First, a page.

We were a little concerned that the pelican may be injured or sick in some way, since it is very unusual for a pelican to be sitting on a car, even in Ding Darling NWR where the birds are relatively tame. While we were wondering, the pelican flew up and into the water and landed next to an adult pelican. They both began feeding and the young pelican was fine.

Thursday, February 08, 2007

Lift Up

This Bald Eagle was sitting on a branch and I was photographing it with a 500mm plus 2 x teleconverter lens. I anticipated its take off and pushed the button just in time to capture this, the very levitated instant of release. It so makes me think of the profound difference between birds and us. Birds can fly; our feet are always bound to the branch. But our spirits and imagination lift up when we see an image like this.

Photo © Lillian Stokes, 2007

Wednesday, February 07, 2007

Olde Thyme

Ding Darling National Wildlife Refuge

Roseate Spoonbills, Herons and Mangroves

It's amazing what your point and shoot camera may do if you get it off the "auto" mode. My little Canon A620 PowerShot camera has a setting called "Sepia". I took these photos last evening in Ding Darling NWR. They look like something taken out of an ancient scrapbook, showing the way it was in the "olde tymes", when the mangroves stretched on forever and were full of birds.

Here's how to find the "sepia" setting on the Canon Powershot. Turn the camera past the "Auto" mode and onto one of the creative modes such as AV (aperture priority). Push the Function Set button and then scroll down thru the menu on the left until you get to the fourth choice. It will say "Effect Off" with other choices appearing with it, such as vivid, neutral, low sharpening, sepia, and black and white. Scroll right to the "sepia" choice, push the function set button to lock it in, then take your photo. If you have another type of digital point and shoot you may have that setting. You may, gulp, have to read your manual to find it, or, do as I did, play with your cameras settings to see what you can find. If you are using a digital SLR camera, you can obtain a sepia look to your digital photo by using Adobe Photoshop Elements or Photoshop CS. Have Fun.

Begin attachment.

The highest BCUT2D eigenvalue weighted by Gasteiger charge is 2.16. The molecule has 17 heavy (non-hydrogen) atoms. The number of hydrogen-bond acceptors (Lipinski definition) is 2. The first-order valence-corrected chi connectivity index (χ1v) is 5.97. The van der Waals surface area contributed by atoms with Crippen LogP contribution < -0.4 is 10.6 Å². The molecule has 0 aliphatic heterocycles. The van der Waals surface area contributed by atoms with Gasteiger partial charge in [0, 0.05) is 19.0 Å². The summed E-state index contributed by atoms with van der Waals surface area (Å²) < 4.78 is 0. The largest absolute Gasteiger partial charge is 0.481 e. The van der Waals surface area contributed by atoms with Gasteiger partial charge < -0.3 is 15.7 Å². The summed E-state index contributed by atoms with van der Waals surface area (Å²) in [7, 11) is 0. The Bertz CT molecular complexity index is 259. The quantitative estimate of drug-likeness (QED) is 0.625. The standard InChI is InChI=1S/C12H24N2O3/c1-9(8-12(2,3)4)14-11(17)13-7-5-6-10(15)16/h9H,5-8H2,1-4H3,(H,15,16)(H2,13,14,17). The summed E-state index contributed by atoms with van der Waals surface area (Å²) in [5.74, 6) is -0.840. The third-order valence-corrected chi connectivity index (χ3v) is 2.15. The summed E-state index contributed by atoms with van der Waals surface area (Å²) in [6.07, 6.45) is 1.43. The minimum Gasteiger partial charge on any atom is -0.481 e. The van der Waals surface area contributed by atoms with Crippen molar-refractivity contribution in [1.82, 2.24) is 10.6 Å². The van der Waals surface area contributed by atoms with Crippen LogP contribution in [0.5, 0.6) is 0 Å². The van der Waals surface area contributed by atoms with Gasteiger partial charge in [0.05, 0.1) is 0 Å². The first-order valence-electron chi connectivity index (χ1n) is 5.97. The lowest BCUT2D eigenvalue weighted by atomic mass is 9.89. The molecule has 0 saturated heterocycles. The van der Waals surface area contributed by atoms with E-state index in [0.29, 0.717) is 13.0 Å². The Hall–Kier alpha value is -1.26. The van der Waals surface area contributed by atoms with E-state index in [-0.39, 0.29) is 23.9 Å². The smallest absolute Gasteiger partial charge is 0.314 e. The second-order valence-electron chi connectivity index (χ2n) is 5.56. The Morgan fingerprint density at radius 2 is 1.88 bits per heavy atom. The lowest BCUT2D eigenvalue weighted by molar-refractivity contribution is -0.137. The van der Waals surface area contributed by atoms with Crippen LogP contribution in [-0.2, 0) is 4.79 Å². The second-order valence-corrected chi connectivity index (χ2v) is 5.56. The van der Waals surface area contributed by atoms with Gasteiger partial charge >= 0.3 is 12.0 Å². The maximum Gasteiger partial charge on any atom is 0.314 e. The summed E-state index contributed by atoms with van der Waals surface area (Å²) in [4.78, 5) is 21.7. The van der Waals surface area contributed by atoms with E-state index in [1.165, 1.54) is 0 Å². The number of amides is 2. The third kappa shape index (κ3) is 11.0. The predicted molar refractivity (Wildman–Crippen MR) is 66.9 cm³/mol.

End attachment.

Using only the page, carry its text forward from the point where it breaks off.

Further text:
Photos © Lillian Stokes, 2007

Tuesday, February 06, 2007

Gray Day Peli

It has been gray and cool with a little rain here, not the best for photography, so what can you photograph on a gray day? I was wondering the same thing when we were in Ding Darling National Wildlife Refuge. Then I saw this Brown Pelican swimming. The pattern of the silvered sky reflections on the dark water reminded me of the patterns of the silvery feathers on the pelican's wings and body. A gray day Peli floating on silver leaves. Sometimes photography is about being aware of the composition in front of you, rather than wishing for what's not there.

Photo © Lillian Stokes, 2007

Monday, February 05, 2007

Carrot Trick

Hi, I'm Phoebe the Corgi. I'm smiling because my friend, Addy, the Jack Russell Terrier, is over to play.

We ran around the house and played, then Lillian told us to sit, stay, so she could take a photo. Notice how I'm a camera ham and I love to have my photo taken.